Probation officials on Monday showed off more than 200 confiscated weapons, the result of three months of searching Nevada felons.
Firearms ranging from a fully-automatic MAC-10 to a pen gun were on display in the Parole and Probation Division's Carson City office, as well as several knives and other hand-built weapons such as bats and shivs.
Department of Motor Vehicles and Public Safety Director Richard Kirkland said all but one of the guns will be cut up by the Nevada National Guard.
"One of the weapons confiscated was a 1860s and 1870s era derringer," Kirkland said. "We will probably donate that to a museum."
The weapons were confiscated during searches of the homes people who have been placed on probation.
Kirkland said the MAC-10, a form of machine gun, was the most dangerous of the weapons.
"It may not be easily concealable, but it is very dangerous," he said.
A tiny pen gun, also known as a zip gun, is the size of a fountain pen and can hold a single .22 caliber bullet.
"More people are killed by .22s than any gun on the planet," Kirkland said.
Reyn Johnson, Parole and Probation unit manager, said sometimes whether something is considered to be an illegal weapon depends on where it is kept.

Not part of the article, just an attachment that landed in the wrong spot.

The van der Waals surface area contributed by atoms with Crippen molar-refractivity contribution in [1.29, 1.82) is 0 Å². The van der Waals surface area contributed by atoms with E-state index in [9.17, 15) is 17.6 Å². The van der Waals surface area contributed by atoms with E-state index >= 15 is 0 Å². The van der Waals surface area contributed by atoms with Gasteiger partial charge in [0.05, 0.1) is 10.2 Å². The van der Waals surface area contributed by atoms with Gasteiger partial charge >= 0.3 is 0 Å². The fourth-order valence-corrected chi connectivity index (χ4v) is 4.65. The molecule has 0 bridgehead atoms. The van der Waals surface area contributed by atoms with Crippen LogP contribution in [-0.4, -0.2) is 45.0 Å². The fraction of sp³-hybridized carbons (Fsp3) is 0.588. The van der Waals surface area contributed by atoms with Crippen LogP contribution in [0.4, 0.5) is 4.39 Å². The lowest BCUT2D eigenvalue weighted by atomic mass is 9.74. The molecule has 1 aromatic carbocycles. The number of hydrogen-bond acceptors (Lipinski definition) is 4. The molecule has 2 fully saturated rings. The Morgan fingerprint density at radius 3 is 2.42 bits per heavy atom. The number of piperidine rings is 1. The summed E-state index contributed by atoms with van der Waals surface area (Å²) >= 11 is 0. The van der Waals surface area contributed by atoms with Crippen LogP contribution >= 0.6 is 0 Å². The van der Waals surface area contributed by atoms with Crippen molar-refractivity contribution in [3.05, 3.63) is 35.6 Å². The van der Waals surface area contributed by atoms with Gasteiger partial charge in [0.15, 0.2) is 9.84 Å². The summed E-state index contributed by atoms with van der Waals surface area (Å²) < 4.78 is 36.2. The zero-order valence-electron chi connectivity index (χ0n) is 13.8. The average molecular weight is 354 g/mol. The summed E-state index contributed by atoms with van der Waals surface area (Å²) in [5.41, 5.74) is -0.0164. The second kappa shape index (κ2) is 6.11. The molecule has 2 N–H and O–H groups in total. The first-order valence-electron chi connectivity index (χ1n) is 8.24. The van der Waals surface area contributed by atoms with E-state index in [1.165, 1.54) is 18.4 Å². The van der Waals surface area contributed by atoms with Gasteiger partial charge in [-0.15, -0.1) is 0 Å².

Johnson said the department recognizes that box knives and other things that could be used as weapons are sometimes tools used in a probationer's job.
Then it is not so much what the probationer has but where it is kept that determines if the item violates probation.
"If they have a box knife it needs to be kept in a tool kit or belt," he said. "If it's found on the nightstand, then it becomes a weapon.
Operations Manager Frank Foht said the MAC-10 was found under a probationer's mattress as he was sitting on it.
"During one drug search in Lyon County we took 14 weapons out of one house," Foht said.
According to Kirkland, the weapons were from all over the state and were worth more than $50,000.
"This seizure provides a graphic example of the types of firearms parole and probation officers often discover during contact with offenders," Kirkland said. "Nevada's citizens are certainly safer by our officers' diligent work in getting these weapons off the street."
Kirkland said firearms are destroyed three times a year.